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Title: Novel mutation operators & their application to regularization of artificial neural networks
Authors: Chan, Shun-heng
Degree: Ph.D.
Issue Date: 2003
Abstract: In recent years, the advances in Artificial Intelligence and the availability of high-speed computers have renewed interest in many system-modeling methods that were previously considered too "heuristic" (non-algorithm) or computationally intensive. In this thesis, we study three of these modern methods: Evolutionary Computation (EC), a derivative-free, global optimization method that consists of the branches of Genetic Algorithm (GA) and Evolutionary Strategies (ES); Markov Chain Monte Carlo (MCMC), a stochastic simulation method for approximating high-dimensional integration and Artificial Neural Networks (ANNs), a connectionist structure capable of learning complex, nonlinear mappings. In contrast to the traditional methods that use the reductionist approaches of linear modeling and local optimization, these modern methods abandon many simplistic assumptions to provide a more complex, yet comprehensive approach to the problem. While these modern methods provide a useful alternative to the traditional methods, they too, have their own weaknesses that hinder the utilization of their full potential. This thesis is on the design of two novel mutation operators that alleviate the weaknesses of GA and ES (GA and ES are branches of Evolutionary Computation) and their application to the hybrid system of GA-ANN and MCMC-ANN to provide the complete parameter estimation - including both conventional (frequentist) and Bayesian parameter estimation - of regularized ANNs. The first novel mutation operator is called MARK, which alleviates the problem of premature convergence of GA. In contrast to the conventional mutation operator that uses probabilistic (soft) operation, MARK uses deterministic (hard) operation. Probabilistic analyses with uni-modal functions and empirical experiments with test functions show that MARK converges faster and achieves higher precision than the conventional mutation operator. To verify its feasibility to complex, engineering problems, it is applied to a hybrid system of GA-ANN that performs conventional parameter estimation, or optimization, of regularized ANN. Experiment involves optimizing a regularized ANN electricity load forecaster that has 507 connection weights and 75 hyperparameters and has shown that the incorporation of MARK significantly improves the performance of the hybrid system. The second novel mutation operator is called Selection Follower (SF), which enhances the covariance-adaptive search in ES. SF replaces the conventional covariance evaluation with linear recombination for producing correlated noise, therefore saving computation intensity and removing computation error simultaneously. The principle of SF is proven with the general probability theory and its performance is shown in the empirical experiments with common test functions. To verify its feasibility to complex problems, SF is incorporated in a multi-chain MCMC algorithm called the Adaptive Metropolis Sampling (AMS) for Bayesian parameter estimation of regularized ANNs. Using EC-based mutation operator in MCMC is itself, a very innovative procedure, involving the identification of similarities between EC and MCMC and establishing theoretical basis for the technical feasibility. Experiments with simple normal distributions and the regularized ANN show that the incorporation of SF enhances the performance, in terms of mixing rate, of the hybrid system. It is concluded that these two novel mutation operators, MARK and SF, are useful in enhancing the performance in EC and their corresponding applications of parameter estimation of regularized ANN.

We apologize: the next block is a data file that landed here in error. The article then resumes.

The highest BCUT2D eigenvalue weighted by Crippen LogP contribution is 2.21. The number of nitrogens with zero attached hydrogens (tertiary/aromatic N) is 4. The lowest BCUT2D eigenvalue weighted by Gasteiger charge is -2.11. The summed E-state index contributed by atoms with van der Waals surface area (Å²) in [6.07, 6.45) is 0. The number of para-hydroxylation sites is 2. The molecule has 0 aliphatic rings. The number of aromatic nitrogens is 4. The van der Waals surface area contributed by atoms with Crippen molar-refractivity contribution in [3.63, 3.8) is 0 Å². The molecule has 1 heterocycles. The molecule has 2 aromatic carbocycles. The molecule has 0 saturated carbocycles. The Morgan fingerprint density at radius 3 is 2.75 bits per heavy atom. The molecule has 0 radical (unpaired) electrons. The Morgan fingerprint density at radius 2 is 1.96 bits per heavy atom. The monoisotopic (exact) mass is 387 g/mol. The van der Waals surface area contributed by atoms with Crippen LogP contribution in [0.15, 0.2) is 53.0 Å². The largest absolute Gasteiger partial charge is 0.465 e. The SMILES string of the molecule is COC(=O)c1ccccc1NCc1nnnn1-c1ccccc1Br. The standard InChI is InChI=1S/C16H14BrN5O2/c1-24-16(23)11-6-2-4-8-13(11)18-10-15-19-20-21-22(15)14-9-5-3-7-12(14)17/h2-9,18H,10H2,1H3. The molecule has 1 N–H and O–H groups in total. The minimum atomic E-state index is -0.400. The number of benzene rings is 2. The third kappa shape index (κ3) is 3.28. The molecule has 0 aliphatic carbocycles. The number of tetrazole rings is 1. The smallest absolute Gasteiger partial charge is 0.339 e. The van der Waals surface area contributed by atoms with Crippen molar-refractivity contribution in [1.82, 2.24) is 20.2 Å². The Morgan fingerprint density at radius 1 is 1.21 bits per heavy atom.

Subjects: Evolutionary computation
Neural networks (Computer science)
Hong Kong Polytechnic University -- Dissertations
Pages: xiv, 151 leaves : ill. ; 30 cm
Appears in Collections:Thesis

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